Georgetown’s Health and Wellness Coaching (HWC) program, housed within the Institute for Transformational Leadership, is proud to acknowledge Cynthia Moore, MS, RD, CDE, FAND for being awarded a 1st place poster award for her research presented at the recent Institute of Coaching in Leadership and Healthcare conference in Boston.  As a former co-director and current guest speaker on the HWC faculty team, Cynthia continues to bring her expertise in diabetes and coaching into the clinical settings to improve patient outcomes.  Research-based work like Cynthia’s, and by other health and wellness coaches across the nation, continues to increase the understanding of the impact health and wellness coaches are facilitating for their clients.

In other big news, this past week a significant milestone was achieved for the HWC profession. The American Medical Association approved a new category III Current Procedural Terminology (CPT) code for coaching that coaches can begin using in 2020 for reimbursement from insurance providers.1 The governing body of for the HWC field, the National Board of Health and Wellness Coaching (NBHWC), was a key driver for this major advancement and will continue advocating for increased reimbursement models for coaching. This milestone acknowledges HWC’s role within the healthcare continuum and opens the door for increased access and further advances for HWCs within coordinated healthcare bundling of coaching.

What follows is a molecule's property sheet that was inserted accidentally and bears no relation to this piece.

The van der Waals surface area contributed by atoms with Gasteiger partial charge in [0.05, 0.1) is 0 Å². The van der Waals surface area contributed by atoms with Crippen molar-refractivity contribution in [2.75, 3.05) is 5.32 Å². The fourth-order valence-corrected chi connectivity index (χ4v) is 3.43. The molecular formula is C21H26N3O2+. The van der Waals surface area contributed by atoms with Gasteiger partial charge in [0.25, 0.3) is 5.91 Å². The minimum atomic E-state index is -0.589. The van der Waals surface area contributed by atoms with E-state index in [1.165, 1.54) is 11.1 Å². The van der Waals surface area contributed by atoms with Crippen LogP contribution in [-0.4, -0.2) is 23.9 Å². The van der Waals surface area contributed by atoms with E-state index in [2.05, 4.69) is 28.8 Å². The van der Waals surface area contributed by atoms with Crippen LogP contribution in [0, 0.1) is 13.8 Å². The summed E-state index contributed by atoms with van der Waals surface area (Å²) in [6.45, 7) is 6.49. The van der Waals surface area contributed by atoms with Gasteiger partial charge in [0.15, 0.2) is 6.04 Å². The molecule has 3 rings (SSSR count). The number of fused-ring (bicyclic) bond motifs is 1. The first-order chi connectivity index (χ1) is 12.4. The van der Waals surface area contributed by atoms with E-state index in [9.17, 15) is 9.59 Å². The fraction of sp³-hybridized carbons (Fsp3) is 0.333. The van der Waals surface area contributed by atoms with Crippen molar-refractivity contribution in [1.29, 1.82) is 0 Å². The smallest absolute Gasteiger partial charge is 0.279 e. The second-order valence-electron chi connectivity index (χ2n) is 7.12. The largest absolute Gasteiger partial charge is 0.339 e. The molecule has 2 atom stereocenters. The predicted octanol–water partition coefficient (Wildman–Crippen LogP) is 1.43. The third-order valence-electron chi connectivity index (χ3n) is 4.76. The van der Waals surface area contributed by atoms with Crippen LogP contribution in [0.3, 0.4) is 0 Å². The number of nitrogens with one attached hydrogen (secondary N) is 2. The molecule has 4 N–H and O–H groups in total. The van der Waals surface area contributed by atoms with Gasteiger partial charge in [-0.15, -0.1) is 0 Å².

ITL’s Health and Wellness coaching program is at the forefront of this emerging and exciting field.  If you are interested in learning more about how to become a practicing Health and Wellness coach or a member of our HWC community, please contact our enrollment staff at

Applications for the Spring 2020 cohort are now open, apply online.



A 90-Year-Old’s Rules For A Healthy And Happy Life

This post shared from Leadership Coaching faculty member Scott Eblin’s blog at  See the full version of the post here!

One of the more revealing regular features in The New York Times is a little story they run each week called Sunday Routine. In it, someone, usually famous or notable in some way, walks the reader through what a typical Sunday in New York City is like for them. Quite often they have packed so many activities into their Sunday that I leave with the impression that they’ve described their fantasy of a perfect day in New York rather than what they really do.

And then Stanley Turkel shared his Sunday Routine. You may be asking yourself, “Who is Stanley Turkel? Unless you work in the hotel industry, you probably haven’t heard of him. Alive and exceedingly well at age 90, Stanley spent a big part of his career building out the Sheraton Hotel chain around the world. Today, he’s working on his fifth book about the hotel business and is consulting to the industry on guest safety issues.

If you want to feel grateful for and inspired about life, you need to read Stanley’s story. I’ve read it about four times now and I learn something every time I read it. I’ve distilled those lessons down into Stanley’s Rules for a Happy and Healthy Life:

Have rituals – Stanley wakes up every day, including Sundays, at 6:30 AM. After he washes up, Stanley turns on his favorite classical music radio station and prepares his breakfast. He also looks at all of the pictures in his house of his children, grandchildren and his late wife, Rima, and says “good morning to my family.”

Eat well – Stanley has been very intentional about his diet for the past 50 years. For him, that means very little red meat and limiting his sugar intake.

Keep working – After breakfast, Stanley spends a few hours on his work. He doesn’t come right out and say it, but it’s pretty clear that his work keeps him engaged with life and gives him a sense of purpose and contribution.